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Friday, April 3, 2009

Downtown West: Manifest Destiny?

Downtown West, bordered by Cole on the north, Tucker/12th on the east, Chouteau on the south, and Jefferson on the west, is quite simply one of St. Louis's most exciting and potential-laden neighborhoods.

First of all, it's worth noting that a portion of the neighborhood is already rather hot. The focal blocks of the Loft District are the 1200-1400 blocks where the streetscape underwent major surgery a fews years back (Check out some delicious before and after shots at Built St. Louis's Wash Ave blow out.). While some lament the loss of the gritty urban district that existed before the Downtown St. Louis Partnership targeted this area of hulking, empty, early 20th century garment manufacturing buildings, most realize now that the Loft District is a(n increasingly) lively urban neighborhood that any downtown should have.

But it goes beyond a smattering of buildings on one street. The list of amenities and landmarks in the neighborhood is staggering. Moreover, Downtown West is perhaps the best example of civic and planning experimentation in the city, with nearly all trends in planning realized, from the City Beautiful Movement around the turn of the last century to the "SoHo Syndrome" at the turn of the recent century.


First, you have the beginnings of the never-fully-realized St. Louis Civic Complex dreamed up by City Beautiful adherents at the turn of the century. This movement, which Chicago's 1893 Columbian Exposition's magnificent "White City" is often credited with starting, called for monumental public buildings to be arrayed along large, radial boulevards whose very prominence and order would become an analogy for the city at large. These were meant to be uncontested civic gathering grounds, where a circa-1900 urban monster like St. Louis could find some organization and constancy amidst constant change and chaos.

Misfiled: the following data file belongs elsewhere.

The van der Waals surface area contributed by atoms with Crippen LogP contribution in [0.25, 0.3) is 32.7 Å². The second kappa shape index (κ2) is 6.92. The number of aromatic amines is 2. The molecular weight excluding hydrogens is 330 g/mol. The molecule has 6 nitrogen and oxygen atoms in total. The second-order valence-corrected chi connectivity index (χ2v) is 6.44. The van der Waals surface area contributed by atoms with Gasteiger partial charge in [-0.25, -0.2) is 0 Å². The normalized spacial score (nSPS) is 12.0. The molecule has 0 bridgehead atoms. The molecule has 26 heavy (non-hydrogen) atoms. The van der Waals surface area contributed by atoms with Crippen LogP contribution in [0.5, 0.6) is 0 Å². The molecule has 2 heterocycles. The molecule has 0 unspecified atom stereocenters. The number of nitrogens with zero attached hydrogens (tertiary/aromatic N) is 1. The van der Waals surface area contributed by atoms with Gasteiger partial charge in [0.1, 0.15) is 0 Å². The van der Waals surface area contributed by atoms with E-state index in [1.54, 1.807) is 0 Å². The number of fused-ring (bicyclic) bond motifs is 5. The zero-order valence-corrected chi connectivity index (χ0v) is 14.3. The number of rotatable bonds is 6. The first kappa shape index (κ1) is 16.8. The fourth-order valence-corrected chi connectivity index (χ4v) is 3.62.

From Downtown West

This was the Civic League's 1907 Plan to organize the chaotic St. Louis waterfront. I couldn't find the image of their Civic Center proposal between 12th and 14th, Clark and Chestnut.

Therefore, it's not just City Hall. St. Louis's most attractive "skyscraper"--the Civil Courts building, technically in downtown proper--was then built diagonally from City Hall. But in Downtown West itself, you also have the Municipal Courts Building (presently vacant), the Kiel Opera House (also vacant, but with plans to reopen), the Soldier's Memorial, and the Public Library's Cass Gilbert-designed Neoclassical masterpiece.


The buildings therefore came; the huge paved boulevard/public plaza where pedestrians would stagger in admiration for the civic spirit's physical embodiment never did truly arrive. At least not yet.


Earlier in its history, Downtown West was both the entrymarker for hundreds of thousands arriving at the landmark Union Station and, a little farther back, a private place (Lucas Place) for the wealthiest St. Louisans beginning their inexorable westward movement out of the growing city. Luckily, Union Station survives and is as beautiful as ever. It is yet another demonstrator of a bygone planning movement--the festival marketplace craze of the 1980s. After the Rouse Company put Boston's Faneuil Hall back on the map as a place of shops, restaurants, and nightlife, cities turned to their neglected, once-magnificent public spaces and emulated the proven idea that they could be revived as urban "malls" with a dash of culture and a grandiose setting that trumped any enclosed, boxy, 1980s mall.


Lucas Place's low rise, upscale residential setting is not entirely lost either. The Campbell House Museum at 1508 Locust (once Lucas) is not only a nice example of Civil War-era St. Louis architecture but, inside, contains a history of the otherwise destroyed Lucas Place neighborhood.

From Downtown West

Lucas Place from the 1875 Compton and Dry Atlas. Source.

From Downtown West

All that's left of Lucas Place. Image Source.